1. Shrimati Ammu Swaminathan had put forth that the two stable pillars on which the Indian Constitution rests are the Fundamental Rights, and the Directive Principles of State Policy. With the view that the Constitution was lengthy and bulky, Ammu Swaminathan had contended that many minute details that have been incorporated in the Indian Constitution should have been left with the Government, and the Legislature. 
  2. Shrimati Annie Mascarene’s view on the provincial election was a notable one along with which her tribute to Sardar Patel for unifying India received applause in the Assembly.
  3. Begum Aizaz Rasul opined that the Ministry being a stable body should not be subjected to the whims and fancies of any particular party or legislature to which the Ministry was responsible. Further, her appreciation for the commendable job done by Dr. B. R Ambedkar on protecting minority rights while drafting the Indian Constitution cannot be ignored.
  4. Shrimati Dakshayani Velayudan who belonged to the Madras Constituency showed her concern towards the Harijan community standing against the formation of a separate electorate for them, forced labor, the practice of untouchability in the Assembly in a majority of her speeches.
  5. Shrimati G. Durgabai had put forth her views on the appointment of Judges of the Provincial High Courts, pointing that the same should be the duty of the Governor and his set of Ministers solely. Her views on the prohibition of the Devadasi system, protection of children from exploitation, and limitations on the freedoms provided to individuals had been remarkable also.
  6. Shrimati Hansa Mehta majorly highlighted the need for social, economic, and political justice for women of India taking into account the prolonged suppression they have been subjected to in India. 
  7. Shrimati Purnima Banerji put forth her views on the State’s Control over Religious Instruction in Schools. She also pointed out that secularism in a true sense could only be achieved if citizens of the nation are united among themselves.
  8. Shrimati Renuka Ray belonging to the West Bengal Constituency focused majorly on equality of Status and justice for women.
  9. Shrimati Sarojini Naidu had sought an inclusive Constituent Assembly of India.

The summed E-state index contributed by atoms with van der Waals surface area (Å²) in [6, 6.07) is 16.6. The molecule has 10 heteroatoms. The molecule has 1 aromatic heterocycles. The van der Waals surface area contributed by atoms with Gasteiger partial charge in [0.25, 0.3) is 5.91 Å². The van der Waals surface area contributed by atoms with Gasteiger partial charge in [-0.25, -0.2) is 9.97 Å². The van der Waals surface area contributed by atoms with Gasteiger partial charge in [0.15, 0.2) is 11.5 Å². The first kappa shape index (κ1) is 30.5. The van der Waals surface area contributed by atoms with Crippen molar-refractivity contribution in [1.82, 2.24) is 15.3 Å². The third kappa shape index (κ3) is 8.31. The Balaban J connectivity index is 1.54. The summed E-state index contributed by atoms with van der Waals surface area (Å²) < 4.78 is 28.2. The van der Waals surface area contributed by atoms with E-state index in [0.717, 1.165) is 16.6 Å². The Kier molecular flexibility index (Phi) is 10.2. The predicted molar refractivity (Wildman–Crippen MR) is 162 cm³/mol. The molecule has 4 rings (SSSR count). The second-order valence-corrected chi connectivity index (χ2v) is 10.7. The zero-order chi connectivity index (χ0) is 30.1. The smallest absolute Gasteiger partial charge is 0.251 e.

10. Shrimati Sucheta Kripalani had uplifted the environment of the Constituent Assembly by singing the verses of the national song, and the national anthem of India.
  11. Shrimati Vijayalakshmi Pandit aimed for the centrality of new Asia in the Post-Raj World Order.
  12. Rajkumari Amrit Kaur was the first woman of independent India to join the Cabinet in the position of Health Minister. She founded the Indian Council for Child Welfare followed by the All India Institute of Medical Sciences (AIIMS) and Lady Irwin College in Delhi.
  13. Shrimati Malati Chowdhury laid emphasis on the role of education in the development of a nation. 
  14. Shrimati Leela Ray had played a significant role in both pre and post-independent India. Founded the Jatiya Mahila Sanghati, Dacca Mahila Satyagraha Sangha that worked towards women empowerment, and anti-salt tax movement respectively.
  15. Shrimati Kamla Chaudhri significantly worked towards women’s education and empowerment. 

 Criticism surrounding the Constituent Assembly

There were several criticisms that the Constituent Assembly had to face during its existence which have been listed hereunder;

  1. The Constituent Assembly was a time-consuming effort: While drawing a comparison with the framers of the American Constitution, the critics stated that the makers of the Indian Constitution had taken a longer time period than what should have been taken by them. 
  2. The Constituent Assembly was neither a representative body nor a sovereign one: The critics pointed out that the Assembly was not a representative body as the members were not elected by means of universal adult franchise and as the roots of the formation of the Assembly lies with the British Government, the body was not a sovereign one. 
  3. The Constituent Assembly was dominated by members of the Congress Party: A British-Constitutional expert recognized by the name of Granville Austin had pointed out that the Constituent Assembly of India was a one-party body thereby charging the Assembly to be governed only by the members of the Congress.
  4. The Constituent Assembly was a Hindu-dominated body: Critics had majorly pointed out that the Constituent Assembly represented only the Hindus of the nation, leaving behind the rest of the religions. 


As we come to the end of this article, it is worth mentioning that in spite of the pile of criticisms put forth on the functioning of the Constituent Assembly, one cannot ignore that today if India is living and breathing in the air of sovereignty, democracy, and freedom along with the rights and duties vested on both the citizens and the states of the nation, it is because of the relentless efforts by notable personalities who had come together to gift India its biggest asset, or as we call it the Constitution of India.